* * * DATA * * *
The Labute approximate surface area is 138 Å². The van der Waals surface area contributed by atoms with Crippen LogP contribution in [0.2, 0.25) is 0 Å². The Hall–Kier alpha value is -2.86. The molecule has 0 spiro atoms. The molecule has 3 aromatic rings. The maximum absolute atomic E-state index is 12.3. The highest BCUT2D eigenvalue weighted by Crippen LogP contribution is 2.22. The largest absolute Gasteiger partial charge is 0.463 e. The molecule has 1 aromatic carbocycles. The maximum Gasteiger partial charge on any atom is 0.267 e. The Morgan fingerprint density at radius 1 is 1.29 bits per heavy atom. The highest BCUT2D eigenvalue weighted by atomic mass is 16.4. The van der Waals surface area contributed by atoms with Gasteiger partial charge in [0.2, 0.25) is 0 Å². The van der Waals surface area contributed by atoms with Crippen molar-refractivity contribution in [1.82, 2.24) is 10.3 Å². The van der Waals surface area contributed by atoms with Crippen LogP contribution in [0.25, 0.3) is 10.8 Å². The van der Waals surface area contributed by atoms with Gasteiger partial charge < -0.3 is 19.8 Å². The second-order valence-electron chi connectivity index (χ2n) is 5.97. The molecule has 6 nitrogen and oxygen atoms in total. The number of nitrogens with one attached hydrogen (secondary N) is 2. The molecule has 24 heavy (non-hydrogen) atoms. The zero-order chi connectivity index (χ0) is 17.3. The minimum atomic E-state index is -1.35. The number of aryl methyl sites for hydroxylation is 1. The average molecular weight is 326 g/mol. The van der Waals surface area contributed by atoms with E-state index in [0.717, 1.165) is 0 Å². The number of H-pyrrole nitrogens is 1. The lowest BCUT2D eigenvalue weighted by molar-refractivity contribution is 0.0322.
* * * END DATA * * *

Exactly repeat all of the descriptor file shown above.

The Labute approximate surface area is 138 Å². The van der Waals surface area contributed by atoms with Crippen LogP contribution in [0.2, 0.25) is 0 Å². The Hall–Kier alpha value is -2.86. The molecule has 0 spiro atoms. The molecule has 3 aromatic rings. The maximum absolute atomic E-state index is 12.3. The highest BCUT2D eigenvalue weighted by Crippen LogP contribution is 2.22. The largest absolute Gasteiger partial charge is 0.463 e. The molecule has 1 aromatic carbocycles. The maximum Gasteiger partial charge on any atom is 0.267 e. The Morgan fingerprint density at radius 1 is 1.29 bits per heavy atom. The highest BCUT2D eigenvalue weighted by atomic mass is 16.4. The van der Waals surface area contributed by atoms with Gasteiger partial charge in [0.2, 0.25) is 0 Å². The van der Waals surface area contributed by atoms with Crippen molar-refractivity contribution in [1.82, 2.24) is 10.3 Å². The van der Waals surface area contributed by atoms with Crippen LogP contribution in [0.25, 0.3) is 10.8 Å². The van der Waals surface area contributed by atoms with Gasteiger partial charge < -0.3 is 19.8 Å². The second-order valence-electron chi connectivity index (χ2n) is 5.97. The molecule has 6 nitrogen and oxygen atoms in total. The number of nitrogens with one attached hydrogen (secondary N) is 2. The molecule has 24 heavy (non-hydrogen) atoms. The zero-order chi connectivity index (χ0) is 17.3. The minimum atomic E-state index is -1.35. The number of aryl methyl sites for hydroxylation is 1. The average molecular weight is 326 g/mol. The van der Waals surface area contributed by atoms with E-state index in [0.717, 1.165) is 0 Å². The number of H-pyrrole nitrogens is 1. The lowest BCUT2D eigenvalue weighted by molar-refractivity contribution is 0.0322.